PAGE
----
How It Happens
FYI, here's a brief history of Medicare:
1945 Harry Truman sends a message to Congress asking for
legislation establishing a national health insurance plan.
Two decades of debate ensue, with opponents warning of the
dangers of "socialized medicine."
By the end of Truman's administration, he had backed off
from a plan for universal coverage, but administrators in
the Social Security system and others had begun to focus
on the idea of a program aimed at insuring Social Security
July 30, 1965 Medicare and its companion program Medicaid, (which
insures indigent recipients), are signed into law by
President Lyndon Johnson as part of his "Great Society."
Ex-president Truman is the first to enroll in Medicare.
Medicare Part B premium is $3 per month.
1972 Disabled persons under age 65 and those with end-stage
renal disease become eligible for coverage.
Services expand to include some chiropractic services,
speech therapy and physical therapy.
Payments to HMOs are authorized.
Supplemental Security Income (SSI) program is established
for the elderly and disabled poor. SSI recipients are
automatically eligible for Medicaid.
1982 Hospice benefits are added on a temporary basis.
1983 Change from "reasonable cost" to prospective payment
system based on diagnosis-related groups for hospital
inpatient services begins.
Most federal civilian employees become covered.
1984 Remaining federal employees, including President, members
of Congress and federal judiciary become covered.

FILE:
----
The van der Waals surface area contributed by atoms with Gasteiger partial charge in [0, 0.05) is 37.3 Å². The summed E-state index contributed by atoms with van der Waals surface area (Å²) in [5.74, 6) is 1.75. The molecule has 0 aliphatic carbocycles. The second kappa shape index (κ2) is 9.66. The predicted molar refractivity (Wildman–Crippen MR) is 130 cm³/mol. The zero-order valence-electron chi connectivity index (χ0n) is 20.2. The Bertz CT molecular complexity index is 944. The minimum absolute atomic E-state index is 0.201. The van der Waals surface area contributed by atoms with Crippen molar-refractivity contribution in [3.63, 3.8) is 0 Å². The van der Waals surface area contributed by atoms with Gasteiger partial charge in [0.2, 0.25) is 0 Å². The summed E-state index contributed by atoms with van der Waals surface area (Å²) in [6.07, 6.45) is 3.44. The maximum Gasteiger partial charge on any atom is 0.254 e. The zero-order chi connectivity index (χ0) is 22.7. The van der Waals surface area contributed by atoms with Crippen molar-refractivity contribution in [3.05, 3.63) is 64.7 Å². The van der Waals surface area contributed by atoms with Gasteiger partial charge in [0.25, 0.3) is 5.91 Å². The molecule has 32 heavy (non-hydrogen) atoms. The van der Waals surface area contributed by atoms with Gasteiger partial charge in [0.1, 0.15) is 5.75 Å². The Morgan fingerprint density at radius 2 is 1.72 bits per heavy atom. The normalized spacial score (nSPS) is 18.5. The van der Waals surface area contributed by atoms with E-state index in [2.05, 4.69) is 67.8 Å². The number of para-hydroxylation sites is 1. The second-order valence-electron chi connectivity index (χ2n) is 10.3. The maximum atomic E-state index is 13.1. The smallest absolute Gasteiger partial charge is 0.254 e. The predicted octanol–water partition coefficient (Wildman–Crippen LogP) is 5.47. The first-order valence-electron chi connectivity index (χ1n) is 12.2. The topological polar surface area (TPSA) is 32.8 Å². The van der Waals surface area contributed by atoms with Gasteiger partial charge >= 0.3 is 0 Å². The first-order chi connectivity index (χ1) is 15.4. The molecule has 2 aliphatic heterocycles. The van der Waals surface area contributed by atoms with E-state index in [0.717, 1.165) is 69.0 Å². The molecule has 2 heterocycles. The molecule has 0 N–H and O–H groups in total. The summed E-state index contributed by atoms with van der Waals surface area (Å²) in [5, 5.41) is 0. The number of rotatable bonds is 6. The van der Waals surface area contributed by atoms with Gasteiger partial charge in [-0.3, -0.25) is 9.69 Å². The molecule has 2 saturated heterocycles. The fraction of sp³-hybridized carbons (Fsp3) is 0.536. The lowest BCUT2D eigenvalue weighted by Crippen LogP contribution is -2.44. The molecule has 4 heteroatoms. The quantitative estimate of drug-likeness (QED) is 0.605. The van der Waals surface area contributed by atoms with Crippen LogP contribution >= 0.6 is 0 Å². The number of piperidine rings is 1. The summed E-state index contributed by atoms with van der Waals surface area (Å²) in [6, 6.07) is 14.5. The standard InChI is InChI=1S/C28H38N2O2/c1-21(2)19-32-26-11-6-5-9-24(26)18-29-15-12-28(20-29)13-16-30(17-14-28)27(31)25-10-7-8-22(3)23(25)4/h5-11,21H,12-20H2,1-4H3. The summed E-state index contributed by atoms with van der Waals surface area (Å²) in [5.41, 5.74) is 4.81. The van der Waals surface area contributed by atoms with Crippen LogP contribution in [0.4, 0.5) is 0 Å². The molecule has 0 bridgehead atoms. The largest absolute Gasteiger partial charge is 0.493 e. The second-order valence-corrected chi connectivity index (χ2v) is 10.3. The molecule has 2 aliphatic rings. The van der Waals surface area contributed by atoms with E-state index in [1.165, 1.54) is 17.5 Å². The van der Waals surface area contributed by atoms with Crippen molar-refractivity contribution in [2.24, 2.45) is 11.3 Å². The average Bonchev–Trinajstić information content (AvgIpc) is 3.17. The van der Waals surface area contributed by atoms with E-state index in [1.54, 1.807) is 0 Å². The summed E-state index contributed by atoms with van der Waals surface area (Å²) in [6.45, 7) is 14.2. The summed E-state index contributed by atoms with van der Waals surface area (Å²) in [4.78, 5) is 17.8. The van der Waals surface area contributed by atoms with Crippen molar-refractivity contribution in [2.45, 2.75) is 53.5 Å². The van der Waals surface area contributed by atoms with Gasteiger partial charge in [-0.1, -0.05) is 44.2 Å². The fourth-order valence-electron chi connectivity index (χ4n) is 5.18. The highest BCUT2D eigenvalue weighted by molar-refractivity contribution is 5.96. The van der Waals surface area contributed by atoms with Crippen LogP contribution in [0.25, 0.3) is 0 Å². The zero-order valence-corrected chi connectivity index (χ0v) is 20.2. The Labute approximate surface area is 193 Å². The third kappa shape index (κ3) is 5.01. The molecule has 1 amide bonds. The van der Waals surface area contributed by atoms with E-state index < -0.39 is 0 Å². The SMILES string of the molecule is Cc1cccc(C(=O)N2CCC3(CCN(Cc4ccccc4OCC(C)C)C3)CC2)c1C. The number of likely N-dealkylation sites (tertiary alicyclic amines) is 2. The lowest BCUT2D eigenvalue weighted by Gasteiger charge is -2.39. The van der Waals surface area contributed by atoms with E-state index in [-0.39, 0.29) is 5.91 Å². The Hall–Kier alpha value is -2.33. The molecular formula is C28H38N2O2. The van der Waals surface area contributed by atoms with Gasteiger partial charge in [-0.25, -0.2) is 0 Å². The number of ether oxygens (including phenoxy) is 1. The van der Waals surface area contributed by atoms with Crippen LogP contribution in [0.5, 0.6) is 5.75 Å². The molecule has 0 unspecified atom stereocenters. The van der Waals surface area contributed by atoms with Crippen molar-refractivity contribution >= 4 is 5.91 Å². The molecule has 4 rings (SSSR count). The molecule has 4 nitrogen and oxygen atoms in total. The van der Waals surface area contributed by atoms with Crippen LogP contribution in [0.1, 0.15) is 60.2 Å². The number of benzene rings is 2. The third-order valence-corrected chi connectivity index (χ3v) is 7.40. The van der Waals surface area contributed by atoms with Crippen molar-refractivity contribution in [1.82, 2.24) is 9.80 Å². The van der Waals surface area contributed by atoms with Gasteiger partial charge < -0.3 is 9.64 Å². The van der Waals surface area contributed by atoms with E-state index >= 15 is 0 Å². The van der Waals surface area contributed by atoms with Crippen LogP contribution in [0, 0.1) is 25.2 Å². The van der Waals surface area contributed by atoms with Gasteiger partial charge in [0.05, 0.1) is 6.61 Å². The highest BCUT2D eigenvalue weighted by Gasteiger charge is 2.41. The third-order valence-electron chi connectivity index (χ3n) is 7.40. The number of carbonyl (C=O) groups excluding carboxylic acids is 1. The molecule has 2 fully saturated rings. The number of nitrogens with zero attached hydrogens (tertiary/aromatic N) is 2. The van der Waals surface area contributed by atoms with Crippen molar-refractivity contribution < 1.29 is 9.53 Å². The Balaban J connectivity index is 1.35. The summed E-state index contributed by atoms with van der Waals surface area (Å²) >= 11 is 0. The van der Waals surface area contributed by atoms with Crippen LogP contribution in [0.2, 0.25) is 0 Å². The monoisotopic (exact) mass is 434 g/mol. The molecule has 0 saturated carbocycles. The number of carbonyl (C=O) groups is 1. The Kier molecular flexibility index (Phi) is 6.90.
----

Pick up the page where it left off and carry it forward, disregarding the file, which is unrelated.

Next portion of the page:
1986 Hospice benefits become permanent.
1988 Major overhaul of Medicare benefits is enacted aimed at
providing coverage for catastrophic illness and
Coverage is added for routine mammography.
1989 Catastrophic coverage and prescription drug coverage are
Coverage is added for pap smears.
1992 Physician services payments are based on fee schedule.
1997 Medicare+Choice is enacted under the Balanced Budget Act.
Some provisions prove to be so financially restrictive
when regulations are unveiled that Congress is forced to
revisit the issue in 1999.
1999 Congress "refines" Medicare+Choice and relaxes some
Medicare funding restrictions under the Balanced Budget
Refinement Act of 1999.
2000 Medicare+Choice Final Rule takes effect.
Prospective payment systems for outpatient services and
home health agencies take effect.
Medicare Part B premium is $45.40 per month.
This primer leaves out something very important, however: what happened between Truman's defeat of universal health care and the enactment of Medicare. There were several interim bills introduced to cover the elderly indigent, one of which was signed into law by Eisenhower. (Here's a fascinating debate on the subject captured at Newstalgia.)
At the prospect of taking the next step of covering all the elderly and putting a "foot in the door" of socialized medicine, the AMA and the conservatives went into overdrive to stop it, helped by none other than Ronnie Reagan himself:
Operation Coffeecup was kept deliberately low-key and internal to the AMA, its Woman’s Auxiliary, and the trusted friends and neighbors of the Auxiliary women. Reagan’s efforts against Medicare were revealed, however, in a scoop by Drew Pearson in his Washington Merry-Go-Round column of June 17th. Pearson titled his item on Reagan, “Star vs. JFK,” and he told his readers: